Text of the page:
Living back in Boston, we decided to book a trip just before Christmas to Québec City. It is known for its quaint European feel, and we wanted to experience the city’s festive decor and Christmas markets. Though cold and snowy, we enjoyed being surrounded by blankets of snow (our first snow of the season!), cozy shops and cafes, and lots of holiday cheer. Québec City hosts a classic German Christmas Market in Vieux-Québec (Old Québec) near City Hall, making it a great spot to shop local, eat pretzels and bratwurst, and drink mulled wine during the holiday season. A visit to the Quartier Petit Champlain and Place-Royale are an absolute must when in Québec City, located in the historic Lower Town part of Old Québec. These areas are accessed by either stairs or a funicular, situated right at the edge of the St. Lawrence River, and they make up the oldest shopping area in North America. You will love the stone buildings and narrow roads dating back to the early to mid-17th century.

Top Things to do in Québec City

Vieux-Québec

Québec City’s old town is comprised of an Upper Town and Lower Town and this historic area is a UNESCO World Heritage Site. This is a great area to stay when visiting Québec, as many of the attractions in the city are in this area. This historic district dates back to the early 17th century when Samuel de Champlain founded “New France.”


Quartier Petit Champlain

The Quartier Petit Champlain, in Lower Town, is one of the most quaint and historic districts in North America. The stone buildings date back to Québec City’s founding and now are full of restaurants, boutiques, and souvenir shops. You feel like you have stepped into Europe when you enter this area.

Tips: Visit in the morning for less tourist activity and better photo opportunities.


Place-Royale

Just next to Quartier Petit Champlain is the Place-Royale, the historic town plaza in the heart of Lower Town that dates back to the city’s founding. The Notre-Dame-des-Victoires Church is North America’s oldest stone church, dating back to 1688.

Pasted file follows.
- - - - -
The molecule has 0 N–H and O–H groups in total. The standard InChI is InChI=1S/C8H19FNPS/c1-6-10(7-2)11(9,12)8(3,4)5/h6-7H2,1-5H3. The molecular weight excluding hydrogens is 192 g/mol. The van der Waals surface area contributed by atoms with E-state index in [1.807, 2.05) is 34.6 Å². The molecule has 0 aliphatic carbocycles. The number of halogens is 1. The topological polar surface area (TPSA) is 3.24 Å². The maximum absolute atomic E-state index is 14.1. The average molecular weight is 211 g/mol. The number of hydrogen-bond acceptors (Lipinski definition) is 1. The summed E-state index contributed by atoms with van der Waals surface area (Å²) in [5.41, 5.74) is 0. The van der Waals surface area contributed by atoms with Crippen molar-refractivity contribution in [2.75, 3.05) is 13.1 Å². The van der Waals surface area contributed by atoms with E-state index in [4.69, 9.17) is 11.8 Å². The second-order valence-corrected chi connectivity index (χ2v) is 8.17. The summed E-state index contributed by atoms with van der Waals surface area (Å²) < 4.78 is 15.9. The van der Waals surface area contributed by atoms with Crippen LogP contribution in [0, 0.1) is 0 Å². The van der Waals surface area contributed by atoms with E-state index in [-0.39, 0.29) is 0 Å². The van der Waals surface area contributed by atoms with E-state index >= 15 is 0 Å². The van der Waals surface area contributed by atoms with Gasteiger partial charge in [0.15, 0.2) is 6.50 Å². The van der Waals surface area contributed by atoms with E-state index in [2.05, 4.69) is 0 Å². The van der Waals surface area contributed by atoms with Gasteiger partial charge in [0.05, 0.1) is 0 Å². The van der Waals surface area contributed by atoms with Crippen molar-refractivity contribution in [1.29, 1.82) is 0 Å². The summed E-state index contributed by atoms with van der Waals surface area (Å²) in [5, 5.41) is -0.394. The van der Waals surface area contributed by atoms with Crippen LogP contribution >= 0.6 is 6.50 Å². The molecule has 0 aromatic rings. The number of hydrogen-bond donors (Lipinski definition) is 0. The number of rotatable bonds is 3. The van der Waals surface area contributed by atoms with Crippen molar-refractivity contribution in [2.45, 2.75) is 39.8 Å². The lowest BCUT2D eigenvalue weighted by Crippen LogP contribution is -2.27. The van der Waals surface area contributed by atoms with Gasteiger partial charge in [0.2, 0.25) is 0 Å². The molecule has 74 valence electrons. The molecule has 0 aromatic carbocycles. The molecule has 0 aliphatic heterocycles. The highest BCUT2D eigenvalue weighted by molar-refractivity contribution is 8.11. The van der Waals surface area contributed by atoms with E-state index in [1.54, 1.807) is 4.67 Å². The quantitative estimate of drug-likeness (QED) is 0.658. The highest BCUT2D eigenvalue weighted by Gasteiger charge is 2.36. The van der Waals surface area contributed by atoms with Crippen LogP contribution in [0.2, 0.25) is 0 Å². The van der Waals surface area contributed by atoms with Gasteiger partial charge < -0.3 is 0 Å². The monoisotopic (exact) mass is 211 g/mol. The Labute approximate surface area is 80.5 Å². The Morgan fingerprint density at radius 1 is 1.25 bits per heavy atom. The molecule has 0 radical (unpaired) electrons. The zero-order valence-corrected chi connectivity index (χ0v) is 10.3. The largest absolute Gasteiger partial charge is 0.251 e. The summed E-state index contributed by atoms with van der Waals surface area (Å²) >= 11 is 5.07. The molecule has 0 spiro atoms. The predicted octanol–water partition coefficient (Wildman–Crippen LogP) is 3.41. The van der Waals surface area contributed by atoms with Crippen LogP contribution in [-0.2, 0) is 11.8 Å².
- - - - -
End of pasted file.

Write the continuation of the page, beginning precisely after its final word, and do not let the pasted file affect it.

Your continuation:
Tips: Visit the Museum of Place Royale to learn more about the history of the area.


Escalier Casse-Cou (Breakneck Steps) & Funiculaire du Vieux Québec (Old Québec Funicular)

To reach the Lower Town areas, you can either take the treacherous Escalier Casse-Cou (steep and long steps) or ride the funicular for 3 CAD per ride.

Tips: We recommend the funicular during the snowy and wet winter, plus it offers some great views of the Lower Town and St. Lawrence River.


Marché du Vieux-Port de Québec

Located in Old Port Québec City, the Marché du Vieux-Port de Québec is a covered market full of local produce, handmade gifts, baked goods, gourmet foods, and much more. The marché is decorated for the holiday season and is a great spot to escape the cold for a bit. Don’t forget to pick up some local delicious maple syrup and maple cookies!


Marché de Noël allemand de Québec

The German Christmas Market was celebrating 10 years this year (2017) in Québec’s old town. The market is located in the heart of Old Québec at the plazas next to City Hall. The market is a mixture of local Québécois gifts and crafts as well as traditional German food and music, housed in “kiosks”, like quintessential German wooden huts, with festive decorations and lights. An absolute must-do when in Québec during the holiday season!


La Citadelle de Québec

The oldest military building in Canada, La Citadelle forms part of the old city ramparts and is both the official residence of the Canadian monarch and the Governor General of Canada as well as an active military base. There are some great views of the St. Lawrence River and the towns across the river from Québec City from the top.

Tips: You can take guided tours of La Citadelle. Visit their website here.